Evidence based medical care for prisoners
Screening for communicable diseases and their treatment and prevention
The medical care of prisoners should correspond to general practice outside the penal system. This includes the provision of all screening examinations covered by the statutory health insurers. Prisoners’ vaccination status at admission should be examined and their immunization should be updated according to the valid recommendations of the Standing Vaccination Committee (STIKO). Furthermore, at admission and during the further course of the imprisonment, all prisoners should be offered screening tests for HCV, HBV, HIV, and condoms should be made available free of charge (20). Prisoners who have a communicable disease should receive extensive care from a multiprofessional team in the setting of an intramural consultation and should be referred to specialized medical practices for infectious diseases after discharge (21).
A European comparison of infection prevention measures in the penal system in 2015 found substantial deficiencies in the implementation of valid WHO recommendations in all countries under study (none of the prisons under study provided needle exchange programs, and only some provided postexposure prophylaxis, disinfectants for sterilizing injection needles/syringes, and HBV vaccination); no German prisons were included in this study (22).
Studies of the practice of needle/syringe provision in the penal system have found a preventive effect for infection with hepatitis C and hepatitis B virus, as well as HIV. In a study in prisoners in Berlin, the practice of swapping needles fell from 71% to 11% after a needle/syringe program had been introduced (23). The fact that some prisons tolerated the use of illegal drugs that were injected with the needles/syringes that had been made available prompted political controversy and resulted in withdrawal of needle/syringe programs in most prisons (24).
Recent systematic studies of other measures for reducing the transmission risk for communicable diseases in Germany are not available, but an analysis of prescribing data of antiretroviral, tuberculostatic, and anti-HCV medication in German prisons imply that those infected with TB and HIV are being treated according to the estimated prevalence, whereas gaps prevail in the comprehensive availability of HCV treatment and substitution treatment in opiate addiction (25).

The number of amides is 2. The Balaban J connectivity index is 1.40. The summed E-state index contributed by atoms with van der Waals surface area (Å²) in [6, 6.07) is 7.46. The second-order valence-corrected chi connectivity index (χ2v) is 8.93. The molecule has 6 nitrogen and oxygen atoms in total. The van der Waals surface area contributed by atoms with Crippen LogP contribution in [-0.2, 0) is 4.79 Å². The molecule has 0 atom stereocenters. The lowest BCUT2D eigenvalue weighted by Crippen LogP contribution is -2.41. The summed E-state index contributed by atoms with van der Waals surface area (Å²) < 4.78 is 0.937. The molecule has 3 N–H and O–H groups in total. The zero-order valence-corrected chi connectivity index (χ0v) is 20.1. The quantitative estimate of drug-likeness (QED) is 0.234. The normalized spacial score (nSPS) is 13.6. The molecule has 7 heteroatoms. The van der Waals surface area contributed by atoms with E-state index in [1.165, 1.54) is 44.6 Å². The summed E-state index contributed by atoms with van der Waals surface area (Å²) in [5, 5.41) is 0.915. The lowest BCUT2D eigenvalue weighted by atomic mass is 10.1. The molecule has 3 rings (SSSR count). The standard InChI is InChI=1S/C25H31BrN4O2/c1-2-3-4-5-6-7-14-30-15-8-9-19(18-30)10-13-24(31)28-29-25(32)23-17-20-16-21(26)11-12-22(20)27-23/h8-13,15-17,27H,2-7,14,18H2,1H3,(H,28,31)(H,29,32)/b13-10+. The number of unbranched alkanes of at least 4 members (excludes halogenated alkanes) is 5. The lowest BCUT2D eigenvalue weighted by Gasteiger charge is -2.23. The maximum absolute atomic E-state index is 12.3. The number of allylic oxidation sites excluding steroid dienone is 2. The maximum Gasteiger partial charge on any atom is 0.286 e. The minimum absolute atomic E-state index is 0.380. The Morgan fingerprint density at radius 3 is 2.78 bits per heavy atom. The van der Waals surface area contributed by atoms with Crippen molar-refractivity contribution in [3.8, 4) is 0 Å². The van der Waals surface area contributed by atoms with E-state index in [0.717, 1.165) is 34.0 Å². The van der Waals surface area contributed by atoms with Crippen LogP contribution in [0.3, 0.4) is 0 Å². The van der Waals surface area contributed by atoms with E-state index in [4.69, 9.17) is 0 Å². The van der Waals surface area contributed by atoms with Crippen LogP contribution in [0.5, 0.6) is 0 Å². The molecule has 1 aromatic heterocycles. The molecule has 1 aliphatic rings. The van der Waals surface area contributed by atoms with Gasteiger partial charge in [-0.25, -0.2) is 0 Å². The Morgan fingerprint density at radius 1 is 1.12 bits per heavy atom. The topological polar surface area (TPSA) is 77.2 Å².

Self-harming behavior, ingestion of foreign bodies, and hunger strikes
Self harming behavior is common in prisoners but less well studied as a phenomenon than suicidality. An epidemiological study of 26 510 Welsh prison inmates found self harming behavior in 5–6% of imprisoned men and 20–24% of imprisoned women (26). Injuries caused by cutting or scratching were the most common method used for self-harming, and suicide rates in this group was very high (men 450/100 000 [95% CI: 360–550/100 000], women 260/100 000 [95% CI: 140–430/100 000]). The presence of a mental disorder, especially depression, was associated with an increased probability of self-harming behavior (odds ratio in men 42.0, in women 23.7) (27). In studies of the causes of self-harming behavior in prisoners, the most commonly reported individual motivation for self-harm was a desire to regulate tension and interpersonal conflicts (28). In our experience, self-harm can also be observed in persons who experience their prison conditions as particularly stressful and express the desire to improve their situation by being transferred to another prison area.